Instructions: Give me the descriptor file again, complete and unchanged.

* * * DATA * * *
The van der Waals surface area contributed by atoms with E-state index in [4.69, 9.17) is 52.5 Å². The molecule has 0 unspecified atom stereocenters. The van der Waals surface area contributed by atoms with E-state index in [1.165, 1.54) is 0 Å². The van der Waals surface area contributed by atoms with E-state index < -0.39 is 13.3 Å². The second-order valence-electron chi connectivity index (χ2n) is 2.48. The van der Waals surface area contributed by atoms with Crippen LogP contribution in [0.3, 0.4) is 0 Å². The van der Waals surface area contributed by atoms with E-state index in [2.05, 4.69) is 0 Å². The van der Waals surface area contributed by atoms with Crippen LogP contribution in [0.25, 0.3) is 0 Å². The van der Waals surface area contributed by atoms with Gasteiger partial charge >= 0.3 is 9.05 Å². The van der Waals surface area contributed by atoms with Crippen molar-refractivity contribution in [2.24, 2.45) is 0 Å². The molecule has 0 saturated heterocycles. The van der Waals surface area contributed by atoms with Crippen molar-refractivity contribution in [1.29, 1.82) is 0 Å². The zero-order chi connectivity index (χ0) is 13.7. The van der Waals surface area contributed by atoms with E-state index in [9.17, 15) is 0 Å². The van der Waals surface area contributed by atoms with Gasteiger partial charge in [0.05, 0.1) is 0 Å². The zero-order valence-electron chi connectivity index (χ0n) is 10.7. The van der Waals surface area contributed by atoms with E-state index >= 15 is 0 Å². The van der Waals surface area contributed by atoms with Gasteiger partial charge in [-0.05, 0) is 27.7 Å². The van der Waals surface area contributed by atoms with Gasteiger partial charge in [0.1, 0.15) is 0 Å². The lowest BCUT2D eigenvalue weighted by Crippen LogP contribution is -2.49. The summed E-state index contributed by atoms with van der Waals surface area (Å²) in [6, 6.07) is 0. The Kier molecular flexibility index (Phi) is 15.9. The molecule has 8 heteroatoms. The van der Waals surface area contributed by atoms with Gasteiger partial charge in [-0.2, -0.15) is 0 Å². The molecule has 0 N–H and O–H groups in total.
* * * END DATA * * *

The van der Waals surface area contributed by atoms with E-state index in [4.69, 9.17) is 52.5 Å². The molecule has 0 unspecified atom stereocenters. The van der Waals surface area contributed by atoms with E-state index in [1.165, 1.54) is 0 Å². The van der Waals surface area contributed by atoms with E-state index < -0.39 is 13.3 Å². The second-order valence-electron chi connectivity index (χ2n) is 2.48. The van der Waals surface area contributed by atoms with Crippen LogP contribution in [0.3, 0.4) is 0 Å². The van der Waals surface area contributed by atoms with E-state index in [2.05, 4.69) is 0 Å². The van der Waals surface area contributed by atoms with Crippen LogP contribution in [0.25, 0.3) is 0 Å². The van der Waals surface area contributed by atoms with Gasteiger partial charge >= 0.3 is 9.05 Å². The van der Waals surface area contributed by atoms with Crippen molar-refractivity contribution in [2.24, 2.45) is 0 Å². The molecule has 0 saturated heterocycles. The van der Waals surface area contributed by atoms with Crippen molar-refractivity contribution in [1.29, 1.82) is 0 Å². The zero-order chi connectivity index (χ0) is 13.7. The van der Waals surface area contributed by atoms with E-state index in [9.17, 15) is 0 Å². The van der Waals surface area contributed by atoms with Gasteiger partial charge in [0.05, 0.1) is 0 Å². The zero-order valence-electron chi connectivity index (χ0n) is 10.7. The van der Waals surface area contributed by atoms with E-state index >= 15 is 0 Å². The van der Waals surface area contributed by atoms with Gasteiger partial charge in [-0.05, 0) is 27.7 Å². The van der Waals surface area contributed by atoms with Gasteiger partial charge in [0.1, 0.15) is 0 Å². The lowest BCUT2D eigenvalue weighted by Crippen LogP contribution is -2.49. The summed E-state index contributed by atoms with van der Waals surface area (Å²) in [6, 6.07) is 0. The Kier molecular flexibility index (Phi) is 15.9. The molecule has 8 heteroatoms. The van der Waals surface area contributed by atoms with Gasteiger partial charge in [-0.2, -0.15) is 0 Å². The molecule has 0 N–H and O–H groups in total.